We know that John of Gaunt and Henry IV claimed their ancestor, Edmund Crouchback Earl of Lancaster, to have been born before Edward I, however we have sources showing this propaganda to be specious. We know Henry III and Eleanor of Provence, to have had five children: Edward, Margaret, Beatrice, Edmund and Katherine. Sources such… Continue reading Just a hypothesis, but …
Hugh Dennis and his small team of archaeologists are back on Channel Four and this time they have gone back a full two thousand years and beyond. The series starts in Falkirk with a fort and a piece of the Antonine Wall, apparently buried under several gardens and a bowls club. After some digging, the… Continue reading The Great British Dig – History in Your Garden (2)
According to this article, “….The Royal Touch and King Edward the Confessor’s healing powers were so well known that, during the reign of Elizabeth I, Shakespeare referenced them in his play Macbeth. This is unsurprising however, as Elizabeth’s grandfather, Henry VII, had reintroduced the concept in the late 15th century….” So, if the Royal Touch was known to have… Continue reading Who gave up on the Royal Touch….?
“….Cornburgh, originally from Cornwall and later of Gooshayes (Essex), was yeoman at the Lancastrian, Yorkist, and Tudor courts and a man of considerable power….” The above extract is from this article I confess I had never heard of Avery Cornburgh (died 1487) who was apparently a close friend of John Howard, Duke of Norfolk.… Continue reading A mystery man named Avery Cornburgh….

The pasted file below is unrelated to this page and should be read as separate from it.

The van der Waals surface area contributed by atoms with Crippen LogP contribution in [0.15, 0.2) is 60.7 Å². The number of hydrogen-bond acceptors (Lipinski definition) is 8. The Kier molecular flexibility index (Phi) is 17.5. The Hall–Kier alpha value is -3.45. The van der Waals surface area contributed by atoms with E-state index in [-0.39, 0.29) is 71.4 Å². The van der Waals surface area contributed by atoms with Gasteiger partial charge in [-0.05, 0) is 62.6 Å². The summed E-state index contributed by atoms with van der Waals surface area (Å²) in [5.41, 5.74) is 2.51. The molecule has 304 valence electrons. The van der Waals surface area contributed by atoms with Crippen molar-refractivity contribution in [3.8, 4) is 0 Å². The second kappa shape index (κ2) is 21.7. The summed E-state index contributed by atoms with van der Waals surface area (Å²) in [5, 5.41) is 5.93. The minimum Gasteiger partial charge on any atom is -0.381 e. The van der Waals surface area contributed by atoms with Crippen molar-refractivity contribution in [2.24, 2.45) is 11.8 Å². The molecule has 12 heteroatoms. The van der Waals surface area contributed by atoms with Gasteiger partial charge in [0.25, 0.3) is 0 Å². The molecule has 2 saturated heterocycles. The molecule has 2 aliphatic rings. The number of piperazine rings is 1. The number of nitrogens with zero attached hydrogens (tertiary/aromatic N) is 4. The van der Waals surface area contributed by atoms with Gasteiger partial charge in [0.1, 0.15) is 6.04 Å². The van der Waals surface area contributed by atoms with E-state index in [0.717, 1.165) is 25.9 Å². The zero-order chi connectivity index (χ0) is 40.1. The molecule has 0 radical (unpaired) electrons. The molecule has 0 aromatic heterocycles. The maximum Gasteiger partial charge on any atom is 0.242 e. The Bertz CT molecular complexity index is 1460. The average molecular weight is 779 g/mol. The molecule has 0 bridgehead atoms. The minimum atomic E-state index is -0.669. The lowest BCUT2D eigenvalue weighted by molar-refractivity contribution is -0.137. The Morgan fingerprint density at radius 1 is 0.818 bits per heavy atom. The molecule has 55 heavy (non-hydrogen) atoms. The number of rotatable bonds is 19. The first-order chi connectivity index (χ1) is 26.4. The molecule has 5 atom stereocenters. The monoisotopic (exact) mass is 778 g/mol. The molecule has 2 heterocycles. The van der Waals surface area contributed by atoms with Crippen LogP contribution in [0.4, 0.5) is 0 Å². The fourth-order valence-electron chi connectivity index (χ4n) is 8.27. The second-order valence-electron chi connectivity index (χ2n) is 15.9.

No, I haven’t made a boo-boo, the subject line of this article from Inside Wales Sport does indeed say “leaks”. A friend has wondered if this means Wales is a land in dire need of plumbers! This was a clear invitation to examine the rest of the article for further bloopers. I’ll start with England’s… Continue reading Leaks, thistles and crosses of all kinds….
I’m told that even now, if you purchase a plot of ground in which to put your loved ones to rest, the chances are they’ll only lie in peace for eighty years, at which time they are removed and new occupants move in. Well, for centuries our dead haven’t always been left to enjoy their… Continue reading Digging up our monarchs; no, not Richard III this time….!
A metal detector enthusiast has come up with an impressive find that may be worth a cool £2 million. Tucked away in a hole in a field field near Market Harborough was a tiny figure made of pure gold. This figure is believed to be from the ‘Tudor Crown’ designed by Henry VII for state… Continue reading THE TUDOR CROWN UNEARTHED
Reblogged from A Medieval Potpourri sparkypus.com The Empress from the Eton Wall Paintings. Her eyes have been deliberately damaged. If you should happen to visit Eton College and enter the chapel there you will find the glorious range of medieval murals now known as the Eton Chapel Wall Paintings. Painted between 1479-87 and thought to be… Continue reading THE ETON CHAPEL WALL PAINTINGS – A PORTRAIT OF QUEEN ANNE NEVILLE?
… on the Bayeux Tapestry are featured in this excellent journal, Peregrinations by the International Society for the Study of Pilgrimage Art. The first relevant article, which also discusses Viking longboats and the Battle of Fulford, earlier in 1066, starts on (pdf) page 196. The second starting on page 238 compares the Tapestry with Trajan’s… Continue reading Some more articles …
Researching for my writing takes me all over the place … and to numerous figures from the past. This time, needing to know the attitude of medieval people to albinism, I was led to our long-revered medieval monarch and saint, Edward the Confessor. Now I’ll be the first to admit to not knowing a… Continue reading Was Edward the Confessor an albino….?